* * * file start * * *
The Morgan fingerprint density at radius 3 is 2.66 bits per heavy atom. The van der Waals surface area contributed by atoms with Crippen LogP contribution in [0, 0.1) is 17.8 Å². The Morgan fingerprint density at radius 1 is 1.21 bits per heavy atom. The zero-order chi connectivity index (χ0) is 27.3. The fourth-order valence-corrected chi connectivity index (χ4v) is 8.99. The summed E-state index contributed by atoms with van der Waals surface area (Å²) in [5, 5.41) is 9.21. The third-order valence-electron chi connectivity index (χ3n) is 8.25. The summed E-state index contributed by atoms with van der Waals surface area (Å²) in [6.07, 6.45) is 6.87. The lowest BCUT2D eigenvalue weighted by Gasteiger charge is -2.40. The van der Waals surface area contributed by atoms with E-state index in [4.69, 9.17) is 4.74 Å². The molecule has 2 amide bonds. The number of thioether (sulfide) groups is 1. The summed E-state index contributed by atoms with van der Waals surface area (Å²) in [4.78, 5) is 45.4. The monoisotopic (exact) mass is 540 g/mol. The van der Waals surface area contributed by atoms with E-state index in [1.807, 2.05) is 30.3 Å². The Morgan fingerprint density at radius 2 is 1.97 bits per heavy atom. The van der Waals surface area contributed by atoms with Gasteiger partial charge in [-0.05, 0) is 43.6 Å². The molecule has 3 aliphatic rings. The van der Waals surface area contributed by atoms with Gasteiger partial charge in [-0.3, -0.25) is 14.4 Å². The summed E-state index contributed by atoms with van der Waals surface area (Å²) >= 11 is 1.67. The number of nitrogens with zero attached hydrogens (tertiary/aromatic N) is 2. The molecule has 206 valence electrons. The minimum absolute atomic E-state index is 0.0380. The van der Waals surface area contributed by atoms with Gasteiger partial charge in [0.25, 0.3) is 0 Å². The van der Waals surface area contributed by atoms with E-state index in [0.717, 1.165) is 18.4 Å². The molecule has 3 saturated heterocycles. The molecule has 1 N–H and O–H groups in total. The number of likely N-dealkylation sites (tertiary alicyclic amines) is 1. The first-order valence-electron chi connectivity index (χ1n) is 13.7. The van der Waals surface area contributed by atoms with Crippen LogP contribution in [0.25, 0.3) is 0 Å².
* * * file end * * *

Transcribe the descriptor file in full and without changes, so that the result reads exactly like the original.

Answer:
The Morgan fingerprint density at radius 3 is 2.66 bits per heavy atom. The van der Waals surface area contributed by atoms with Crippen LogP contribution in [0, 0.1) is 17.8 Å². The Morgan fingerprint density at radius 1 is 1.21 bits per heavy atom. The zero-order chi connectivity index (χ0) is 27.3. The fourth-order valence-corrected chi connectivity index (χ4v) is 8.99. The summed E-state index contributed by atoms with van der Waals surface area (Å²) in [5, 5.41) is 9.21. The third-order valence-electron chi connectivity index (χ3n) is 8.25. The summed E-state index contributed by atoms with van der Waals surface area (Å²) in [6.07, 6.45) is 6.87. The lowest BCUT2D eigenvalue weighted by Gasteiger charge is -2.40. The van der Waals surface area contributed by atoms with E-state index in [4.69, 9.17) is 4.74 Å². The molecule has 2 amide bonds. The number of thioether (sulfide) groups is 1. The summed E-state index contributed by atoms with van der Waals surface area (Å²) in [4.78, 5) is 45.4. The monoisotopic (exact) mass is 540 g/mol. The van der Waals surface area contributed by atoms with E-state index in [1.807, 2.05) is 30.3 Å². The Morgan fingerprint density at radius 2 is 1.97 bits per heavy atom. The van der Waals surface area contributed by atoms with Gasteiger partial charge in [-0.05, 0) is 43.6 Å². The molecule has 3 aliphatic rings. The van der Waals surface area contributed by atoms with Gasteiger partial charge in [-0.3, -0.25) is 14.4 Å². The summed E-state index contributed by atoms with van der Waals surface area (Å²) >= 11 is 1.67. The number of nitrogens with zero attached hydrogens (tertiary/aromatic N) is 2. The molecule has 206 valence electrons. The minimum absolute atomic E-state index is 0.0380. The van der Waals surface area contributed by atoms with Gasteiger partial charge in [0.25, 0.3) is 0 Å². The van der Waals surface area contributed by atoms with E-state index in [0.717, 1.165) is 18.4 Å². The molecule has 3 saturated heterocycles. The molecule has 1 N–H and O–H groups in total. The number of likely N-dealkylation sites (tertiary alicyclic amines) is 1. The first-order valence-electron chi connectivity index (χ1n) is 13.7. The van der Waals surface area contributed by atoms with Crippen LogP contribution in [0.25, 0.3) is 0 Å².